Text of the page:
Legislators in Nepal have elected the leader of former Maoist fighters as the new republic's first prime minister.
Prachanda was voted in by members of the country's constitutional assembly on Friday, ending months of political deadlock that followed the sacking of the unpopular king Gyanendra.
Prachanda was backed by 464 deputies, with 113 against, defeating his only rival Sher Bahadur Deuba, a three-time former prime minister and member of the Nepali Congress party.
Outside the assembly, hundreds of Maoist supporters celebrated, many waving hammer-and-sickle flags.
His supporters put garlands of flowers around his neck and daubed his forehead with vermilion.
Some shouted: "Long live the Maoists, long live Prachanda".
'Day of pride'
"Today is a day of pride and it will be written with golden letters in the history of the nation," Baburam Bhattarai, Prachanda's colleague who is seen as the number two in the Maoist hierarchy, said.
Tucked in the Himalayas between China and India, Nepal occupies an area of 147,000 sq km, with a population of 26.4 million
Nearly one-third of its people live on an income of less than a dollar a day
Eighty per cent of Nepalis are Hindus
Nepal was the world's last Hindu kingdom, before declaring itself officially secular in 2006
He also said that said Maoist politicians would no longer hold any posts in the Maoist rebel army and would return property seized by them during the war.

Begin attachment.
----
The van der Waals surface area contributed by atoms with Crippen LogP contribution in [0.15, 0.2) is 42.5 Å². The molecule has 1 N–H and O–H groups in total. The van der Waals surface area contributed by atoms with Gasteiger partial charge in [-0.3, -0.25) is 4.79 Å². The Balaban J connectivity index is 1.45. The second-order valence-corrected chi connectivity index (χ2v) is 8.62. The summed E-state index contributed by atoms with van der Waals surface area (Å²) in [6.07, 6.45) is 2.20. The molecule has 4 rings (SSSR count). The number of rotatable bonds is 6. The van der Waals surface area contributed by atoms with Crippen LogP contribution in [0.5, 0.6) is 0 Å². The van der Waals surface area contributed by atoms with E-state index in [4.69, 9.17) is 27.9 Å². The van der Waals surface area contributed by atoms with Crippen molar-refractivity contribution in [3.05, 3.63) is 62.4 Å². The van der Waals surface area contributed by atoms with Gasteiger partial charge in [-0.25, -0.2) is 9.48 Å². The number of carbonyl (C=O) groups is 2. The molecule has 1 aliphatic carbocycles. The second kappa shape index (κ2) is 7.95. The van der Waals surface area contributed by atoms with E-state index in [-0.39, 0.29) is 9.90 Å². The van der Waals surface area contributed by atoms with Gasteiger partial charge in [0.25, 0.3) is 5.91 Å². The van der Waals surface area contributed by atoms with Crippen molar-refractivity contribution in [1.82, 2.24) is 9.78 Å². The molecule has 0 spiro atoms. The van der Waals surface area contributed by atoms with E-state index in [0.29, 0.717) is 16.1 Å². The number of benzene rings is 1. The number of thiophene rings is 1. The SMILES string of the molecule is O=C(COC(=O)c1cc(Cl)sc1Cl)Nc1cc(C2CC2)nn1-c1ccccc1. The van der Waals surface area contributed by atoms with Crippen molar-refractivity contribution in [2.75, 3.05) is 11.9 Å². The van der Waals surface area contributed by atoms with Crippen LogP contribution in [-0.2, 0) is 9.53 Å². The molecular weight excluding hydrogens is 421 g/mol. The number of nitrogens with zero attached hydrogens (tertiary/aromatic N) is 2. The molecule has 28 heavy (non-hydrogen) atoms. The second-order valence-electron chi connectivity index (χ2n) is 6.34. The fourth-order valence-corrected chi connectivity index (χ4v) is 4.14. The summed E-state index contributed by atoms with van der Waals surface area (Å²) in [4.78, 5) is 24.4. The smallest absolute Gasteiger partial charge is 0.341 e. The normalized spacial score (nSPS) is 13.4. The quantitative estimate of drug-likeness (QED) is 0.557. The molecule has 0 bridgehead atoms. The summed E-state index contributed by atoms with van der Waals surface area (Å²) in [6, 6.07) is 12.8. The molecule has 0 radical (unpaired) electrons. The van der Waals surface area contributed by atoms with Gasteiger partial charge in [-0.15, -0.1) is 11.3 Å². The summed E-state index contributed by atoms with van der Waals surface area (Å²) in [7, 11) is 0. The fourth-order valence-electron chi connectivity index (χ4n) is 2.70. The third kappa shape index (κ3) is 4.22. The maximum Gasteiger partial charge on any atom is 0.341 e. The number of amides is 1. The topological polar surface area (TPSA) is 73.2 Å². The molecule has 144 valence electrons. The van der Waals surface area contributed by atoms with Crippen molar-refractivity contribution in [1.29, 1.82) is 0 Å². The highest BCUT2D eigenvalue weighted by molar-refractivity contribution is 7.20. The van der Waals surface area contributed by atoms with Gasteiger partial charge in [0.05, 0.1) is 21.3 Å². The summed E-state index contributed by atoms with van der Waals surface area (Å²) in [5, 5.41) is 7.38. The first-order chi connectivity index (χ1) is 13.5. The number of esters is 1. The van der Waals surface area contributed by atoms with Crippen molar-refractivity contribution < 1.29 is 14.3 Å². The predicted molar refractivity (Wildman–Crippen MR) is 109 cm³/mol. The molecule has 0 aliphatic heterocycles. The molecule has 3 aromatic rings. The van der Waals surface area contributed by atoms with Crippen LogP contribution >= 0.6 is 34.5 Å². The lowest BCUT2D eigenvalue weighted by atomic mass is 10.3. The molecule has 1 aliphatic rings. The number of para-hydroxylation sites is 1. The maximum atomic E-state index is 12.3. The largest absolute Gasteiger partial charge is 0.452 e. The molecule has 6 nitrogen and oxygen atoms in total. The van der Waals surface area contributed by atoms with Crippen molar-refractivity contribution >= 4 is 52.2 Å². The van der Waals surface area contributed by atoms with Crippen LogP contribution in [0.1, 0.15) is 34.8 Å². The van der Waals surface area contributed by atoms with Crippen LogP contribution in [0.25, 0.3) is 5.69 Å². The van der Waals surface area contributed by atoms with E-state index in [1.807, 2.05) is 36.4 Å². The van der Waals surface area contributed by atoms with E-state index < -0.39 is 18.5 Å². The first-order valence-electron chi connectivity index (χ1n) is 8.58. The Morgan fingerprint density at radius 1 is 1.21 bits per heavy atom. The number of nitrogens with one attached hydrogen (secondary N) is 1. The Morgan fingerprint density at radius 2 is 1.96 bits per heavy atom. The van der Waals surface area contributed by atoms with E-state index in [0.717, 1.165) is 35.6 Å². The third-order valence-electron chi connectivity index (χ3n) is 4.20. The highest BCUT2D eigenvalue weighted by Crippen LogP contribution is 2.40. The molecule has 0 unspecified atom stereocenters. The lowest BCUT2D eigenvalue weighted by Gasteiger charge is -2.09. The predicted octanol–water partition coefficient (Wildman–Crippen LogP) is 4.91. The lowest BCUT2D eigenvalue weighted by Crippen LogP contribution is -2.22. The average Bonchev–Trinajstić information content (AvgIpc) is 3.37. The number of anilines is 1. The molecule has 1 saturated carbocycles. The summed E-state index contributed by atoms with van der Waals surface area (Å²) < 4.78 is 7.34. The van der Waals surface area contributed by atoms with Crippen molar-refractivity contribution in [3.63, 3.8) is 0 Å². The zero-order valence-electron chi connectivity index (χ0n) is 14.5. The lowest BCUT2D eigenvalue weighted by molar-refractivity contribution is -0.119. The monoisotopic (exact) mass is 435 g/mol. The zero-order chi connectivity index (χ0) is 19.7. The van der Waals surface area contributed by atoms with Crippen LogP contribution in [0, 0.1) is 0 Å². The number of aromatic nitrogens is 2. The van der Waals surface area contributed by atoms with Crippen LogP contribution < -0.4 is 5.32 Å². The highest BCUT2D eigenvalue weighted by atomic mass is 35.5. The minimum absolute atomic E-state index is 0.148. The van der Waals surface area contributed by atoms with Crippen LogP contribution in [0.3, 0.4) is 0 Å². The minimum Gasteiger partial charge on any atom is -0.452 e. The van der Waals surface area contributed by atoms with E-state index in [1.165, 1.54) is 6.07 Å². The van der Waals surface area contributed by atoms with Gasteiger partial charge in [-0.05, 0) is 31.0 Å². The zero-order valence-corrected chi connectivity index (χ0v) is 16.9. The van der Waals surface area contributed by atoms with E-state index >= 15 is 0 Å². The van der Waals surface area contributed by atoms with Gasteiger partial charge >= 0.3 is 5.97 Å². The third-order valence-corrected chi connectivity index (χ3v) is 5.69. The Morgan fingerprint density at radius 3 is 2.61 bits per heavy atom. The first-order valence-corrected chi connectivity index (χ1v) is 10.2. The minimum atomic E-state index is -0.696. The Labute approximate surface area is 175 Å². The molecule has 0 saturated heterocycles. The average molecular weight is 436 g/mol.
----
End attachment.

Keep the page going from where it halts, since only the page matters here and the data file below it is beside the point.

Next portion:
Prachanda, whose given name is Pushpa Kamal Dahal, led a decade-long insurgency to overthrow the monarchy - a war that cost the lives of at least 13,000 people and devastated one of the world's poorest countries.
The Maoists signed a peace deal with mainstream parties in 2006, vowed to renounce violence and steered his party, the Communist Party of Nepal - Maoists, to victory in elections to a new constitutional assembly in April.
The Maoists then won a special assembly election but did not get a parliamentary majority, leaving Nepal struggling to form a government four four months after the polls.
The Nepali Congress party, which has ruled Nepal for most of the past 18 years, has refused to join the Maoists in government.
"The peace process has not concluded yet, the country must be free from violence and fear," warned Ramchandra Poudel, a senior Nepali Congress leader.
The Nepali Congress is the second biggest party in the assembly.
Ban Ki-moon, the UN secretary general, later congratulated Prachanda on his election and urged all parties to cooperate with the new government.
"The Secretary General warmly congratulates Mr Pushpa Kamal Dahal [Prachanda] on his election as the first prime minister of the Federal Democratic Republic of Nepal," his office said in a statement.